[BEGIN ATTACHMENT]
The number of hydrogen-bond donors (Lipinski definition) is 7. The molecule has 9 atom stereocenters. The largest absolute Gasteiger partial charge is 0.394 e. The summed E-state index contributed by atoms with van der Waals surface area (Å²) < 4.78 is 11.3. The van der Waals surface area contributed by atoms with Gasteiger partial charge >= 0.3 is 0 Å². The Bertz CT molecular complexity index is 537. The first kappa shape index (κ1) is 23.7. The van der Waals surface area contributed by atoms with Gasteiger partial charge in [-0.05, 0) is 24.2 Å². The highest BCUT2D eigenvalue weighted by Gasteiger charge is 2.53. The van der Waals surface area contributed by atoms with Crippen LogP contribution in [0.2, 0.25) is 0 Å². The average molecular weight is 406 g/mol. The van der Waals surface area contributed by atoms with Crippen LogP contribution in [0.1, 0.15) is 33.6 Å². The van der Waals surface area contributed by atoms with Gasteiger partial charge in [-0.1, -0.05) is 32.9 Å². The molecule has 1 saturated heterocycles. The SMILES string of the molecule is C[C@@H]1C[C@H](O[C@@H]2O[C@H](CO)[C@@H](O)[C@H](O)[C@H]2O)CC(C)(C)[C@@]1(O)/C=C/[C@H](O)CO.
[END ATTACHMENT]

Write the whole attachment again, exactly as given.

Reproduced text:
The number of hydrogen-bond donors (Lipinski definition) is 7. The molecule has 9 atom stereocenters. The largest absolute Gasteiger partial charge is 0.394 e. The summed E-state index contributed by atoms with van der Waals surface area (Å²) < 4.78 is 11.3. The van der Waals surface area contributed by atoms with Gasteiger partial charge >= 0.3 is 0 Å². The Bertz CT molecular complexity index is 537. The first kappa shape index (κ1) is 23.7. The van der Waals surface area contributed by atoms with Gasteiger partial charge in [-0.05, 0) is 24.2 Å². The highest BCUT2D eigenvalue weighted by Gasteiger charge is 2.53. The van der Waals surface area contributed by atoms with Crippen LogP contribution in [0.2, 0.25) is 0 Å². The average molecular weight is 406 g/mol. The van der Waals surface area contributed by atoms with Crippen LogP contribution in [0.1, 0.15) is 33.6 Å². The van der Waals surface area contributed by atoms with Gasteiger partial charge in [-0.1, -0.05) is 32.9 Å². The molecule has 1 saturated heterocycles. The SMILES string of the molecule is C[C@@H]1C[C@H](O[C@@H]2O[C@H](CO)[C@@H](O)[C@H](O)[C@H]2O)CC(C)(C)[C@@]1(O)/C=C/[C@H](O)CO.